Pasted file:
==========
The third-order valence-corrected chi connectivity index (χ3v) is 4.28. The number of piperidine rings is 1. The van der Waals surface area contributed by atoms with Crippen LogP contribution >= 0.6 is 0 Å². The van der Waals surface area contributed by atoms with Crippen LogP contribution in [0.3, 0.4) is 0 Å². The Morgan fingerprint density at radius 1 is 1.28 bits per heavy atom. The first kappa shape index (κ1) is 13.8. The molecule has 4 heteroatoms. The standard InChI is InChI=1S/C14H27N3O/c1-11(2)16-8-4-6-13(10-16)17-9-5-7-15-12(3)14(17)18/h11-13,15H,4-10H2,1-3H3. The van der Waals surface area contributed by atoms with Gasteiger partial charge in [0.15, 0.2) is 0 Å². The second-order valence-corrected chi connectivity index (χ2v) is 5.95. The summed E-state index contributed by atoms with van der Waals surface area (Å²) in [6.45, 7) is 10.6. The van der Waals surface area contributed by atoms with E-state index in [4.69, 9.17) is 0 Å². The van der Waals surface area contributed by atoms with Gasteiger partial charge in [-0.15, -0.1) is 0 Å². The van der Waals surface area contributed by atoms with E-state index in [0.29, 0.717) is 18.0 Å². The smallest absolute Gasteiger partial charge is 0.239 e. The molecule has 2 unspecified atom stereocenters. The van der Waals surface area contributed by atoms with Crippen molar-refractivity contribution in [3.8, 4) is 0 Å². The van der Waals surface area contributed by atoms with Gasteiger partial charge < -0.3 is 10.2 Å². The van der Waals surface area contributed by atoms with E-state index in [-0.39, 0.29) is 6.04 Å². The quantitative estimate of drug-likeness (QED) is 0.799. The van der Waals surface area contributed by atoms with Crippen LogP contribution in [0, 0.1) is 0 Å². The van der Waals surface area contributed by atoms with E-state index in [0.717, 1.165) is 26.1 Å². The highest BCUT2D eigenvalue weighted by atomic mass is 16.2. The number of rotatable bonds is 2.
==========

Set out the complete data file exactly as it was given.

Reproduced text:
The third-order valence-corrected chi connectivity index (χ3v) is 4.28. The number of piperidine rings is 1. The van der Waals surface area contributed by atoms with Crippen LogP contribution >= 0.6 is 0 Å². The van der Waals surface area contributed by atoms with Crippen LogP contribution in [0.3, 0.4) is 0 Å². The Morgan fingerprint density at radius 1 is 1.28 bits per heavy atom. The first kappa shape index (κ1) is 13.8. The molecule has 4 heteroatoms. The standard InChI is InChI=1S/C14H27N3O/c1-11(2)16-8-4-6-13(10-16)17-9-5-7-15-12(3)14(17)18/h11-13,15H,4-10H2,1-3H3. The van der Waals surface area contributed by atoms with Gasteiger partial charge in [0.15, 0.2) is 0 Å². The second-order valence-corrected chi connectivity index (χ2v) is 5.95. The summed E-state index contributed by atoms with van der Waals surface area (Å²) in [6.45, 7) is 10.6. The van der Waals surface area contributed by atoms with E-state index in [4.69, 9.17) is 0 Å². The van der Waals surface area contributed by atoms with Gasteiger partial charge in [-0.15, -0.1) is 0 Å². The van der Waals surface area contributed by atoms with E-state index in [0.29, 0.717) is 18.0 Å². The smallest absolute Gasteiger partial charge is 0.239 e. The molecule has 2 unspecified atom stereocenters. The van der Waals surface area contributed by atoms with Crippen molar-refractivity contribution in [3.8, 4) is 0 Å². The van der Waals surface area contributed by atoms with Gasteiger partial charge < -0.3 is 10.2 Å². The van der Waals surface area contributed by atoms with E-state index in [-0.39, 0.29) is 6.04 Å². The quantitative estimate of drug-likeness (QED) is 0.799. The van der Waals surface area contributed by atoms with Crippen LogP contribution in [0, 0.1) is 0 Å². The van der Waals surface area contributed by atoms with E-state index in [0.717, 1.165) is 26.1 Å². The highest BCUT2D eigenvalue weighted by atomic mass is 16.2. The number of rotatable bonds is 2.